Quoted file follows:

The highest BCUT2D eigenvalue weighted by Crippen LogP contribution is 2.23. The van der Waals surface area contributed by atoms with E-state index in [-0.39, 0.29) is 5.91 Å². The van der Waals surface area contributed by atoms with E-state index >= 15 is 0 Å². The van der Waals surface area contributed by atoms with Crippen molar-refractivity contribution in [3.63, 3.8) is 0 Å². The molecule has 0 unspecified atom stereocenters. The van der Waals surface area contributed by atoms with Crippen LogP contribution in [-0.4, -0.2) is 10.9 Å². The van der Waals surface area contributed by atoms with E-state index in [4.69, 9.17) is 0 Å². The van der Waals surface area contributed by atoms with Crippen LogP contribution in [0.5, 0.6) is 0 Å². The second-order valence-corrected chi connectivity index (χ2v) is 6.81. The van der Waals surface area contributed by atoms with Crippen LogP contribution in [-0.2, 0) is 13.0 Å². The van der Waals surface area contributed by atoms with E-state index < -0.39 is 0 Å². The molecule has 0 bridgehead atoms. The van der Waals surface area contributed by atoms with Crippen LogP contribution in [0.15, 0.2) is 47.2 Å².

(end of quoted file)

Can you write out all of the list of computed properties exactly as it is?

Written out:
The highest BCUT2D eigenvalue weighted by Crippen LogP contribution is 2.23. The van der Waals surface area contributed by atoms with E-state index in [-0.39, 0.29) is 5.91 Å². The van der Waals surface area contributed by atoms with E-state index >= 15 is 0 Å². The van der Waals surface area contributed by atoms with Crippen molar-refractivity contribution in [3.63, 3.8) is 0 Å². The molecule has 0 unspecified atom stereocenters. The van der Waals surface area contributed by atoms with Crippen LogP contribution in [-0.4, -0.2) is 10.9 Å². The van der Waals surface area contributed by atoms with E-state index in [4.69, 9.17) is 0 Å². The van der Waals surface area contributed by atoms with Crippen LogP contribution in [0.5, 0.6) is 0 Å². The second-order valence-corrected chi connectivity index (χ2v) is 6.81. The van der Waals surface area contributed by atoms with Crippen LogP contribution in [-0.2, 0) is 13.0 Å². The van der Waals surface area contributed by atoms with E-state index < -0.39 is 0 Å². The molecule has 0 bridgehead atoms. The van der Waals surface area contributed by atoms with Crippen LogP contribution in [0.15, 0.2) is 47.2 Å².